In addition to the above, the driver must:
- have had a valid driver’s license or a license that had not been expired longer than a year at the time of refusal;
- not have been convicted within the preceding seven (7) years of any offense involving impaired driving at the time of refusal;
- not have “willfully” refused to submit to a chemical analysis within the preceding seven years or have any pending charges for the same offense subsequent to the refusal;
- have obtained a substance abuse assessment from a mental health facility and complete any recommended training or treatment program;
- furnish proof of financial responsibility or establish the he or she is exempt from this requirement.
Once these requirements are satisfied, an application for limited driving privileges can be filed with the clerk of court, and a hearing will be scheduled. This hearing may be held by any District Court judge in the district which the refusal case was adjudicated, or if the case was adjudicated in Superior Court, the hearing may be held in that same court.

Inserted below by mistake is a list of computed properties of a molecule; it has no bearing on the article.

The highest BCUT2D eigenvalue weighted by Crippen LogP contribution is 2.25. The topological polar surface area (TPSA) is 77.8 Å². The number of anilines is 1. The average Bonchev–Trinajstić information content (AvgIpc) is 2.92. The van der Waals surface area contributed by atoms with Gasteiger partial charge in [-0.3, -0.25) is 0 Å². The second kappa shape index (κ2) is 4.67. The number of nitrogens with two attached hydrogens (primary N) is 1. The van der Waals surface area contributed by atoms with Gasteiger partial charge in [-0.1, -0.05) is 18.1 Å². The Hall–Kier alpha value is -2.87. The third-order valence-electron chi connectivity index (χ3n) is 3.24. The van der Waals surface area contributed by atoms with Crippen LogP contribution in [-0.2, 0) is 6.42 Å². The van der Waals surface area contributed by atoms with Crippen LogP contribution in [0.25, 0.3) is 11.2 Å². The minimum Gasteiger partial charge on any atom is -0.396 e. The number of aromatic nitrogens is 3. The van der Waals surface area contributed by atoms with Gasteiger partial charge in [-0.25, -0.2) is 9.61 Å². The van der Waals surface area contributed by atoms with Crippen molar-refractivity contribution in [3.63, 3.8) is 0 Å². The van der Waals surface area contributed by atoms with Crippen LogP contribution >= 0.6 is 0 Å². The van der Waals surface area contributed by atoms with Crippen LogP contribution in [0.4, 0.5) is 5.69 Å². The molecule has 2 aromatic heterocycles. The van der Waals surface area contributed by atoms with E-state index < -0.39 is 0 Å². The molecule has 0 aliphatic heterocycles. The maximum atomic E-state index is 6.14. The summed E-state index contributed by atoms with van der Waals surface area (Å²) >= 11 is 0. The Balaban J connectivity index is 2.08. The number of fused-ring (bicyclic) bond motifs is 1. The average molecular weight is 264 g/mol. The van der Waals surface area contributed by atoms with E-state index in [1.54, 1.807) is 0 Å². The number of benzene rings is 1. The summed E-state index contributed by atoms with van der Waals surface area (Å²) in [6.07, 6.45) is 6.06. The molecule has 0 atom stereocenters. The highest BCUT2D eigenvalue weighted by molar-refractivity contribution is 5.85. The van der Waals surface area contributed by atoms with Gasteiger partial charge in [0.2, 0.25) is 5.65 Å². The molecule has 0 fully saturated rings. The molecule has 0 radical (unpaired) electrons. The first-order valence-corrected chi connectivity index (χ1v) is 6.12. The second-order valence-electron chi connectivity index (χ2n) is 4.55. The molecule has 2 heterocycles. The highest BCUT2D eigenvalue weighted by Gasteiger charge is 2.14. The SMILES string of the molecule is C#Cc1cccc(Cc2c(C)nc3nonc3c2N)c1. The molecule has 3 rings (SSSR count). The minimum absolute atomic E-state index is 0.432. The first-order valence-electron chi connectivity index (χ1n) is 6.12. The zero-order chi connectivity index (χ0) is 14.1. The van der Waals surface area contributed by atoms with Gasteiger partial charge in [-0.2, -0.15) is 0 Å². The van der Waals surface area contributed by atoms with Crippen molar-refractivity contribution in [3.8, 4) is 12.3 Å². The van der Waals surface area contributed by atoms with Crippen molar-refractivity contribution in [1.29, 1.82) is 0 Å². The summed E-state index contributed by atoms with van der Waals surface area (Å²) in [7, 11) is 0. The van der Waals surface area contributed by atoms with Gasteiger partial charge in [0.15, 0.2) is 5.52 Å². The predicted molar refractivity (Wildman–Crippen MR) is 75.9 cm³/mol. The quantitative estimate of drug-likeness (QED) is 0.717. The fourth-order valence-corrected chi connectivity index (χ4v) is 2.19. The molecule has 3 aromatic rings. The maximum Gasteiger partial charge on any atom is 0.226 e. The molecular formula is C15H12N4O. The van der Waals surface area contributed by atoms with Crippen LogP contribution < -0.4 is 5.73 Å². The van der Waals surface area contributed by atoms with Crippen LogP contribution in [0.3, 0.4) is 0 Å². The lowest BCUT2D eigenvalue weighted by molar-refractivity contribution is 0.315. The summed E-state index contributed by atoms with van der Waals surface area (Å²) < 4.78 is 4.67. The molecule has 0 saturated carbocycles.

If a limited driving privilege is granted, it is only issued for essential functions such as driving to work, maintaining the household, community service and/or emergency care. The limited driving privilege may also set out specific hours and days during which the privilege may be used, such as a work schedule. In those cases where someone works a changing schedule, a judge can authorize driving outside “nonstandard” work hours but will restrict the privilege to only those times and routes required by the job. This privilege will also restrict the driver from consuming any alcohol at any time and may be subject to random testing.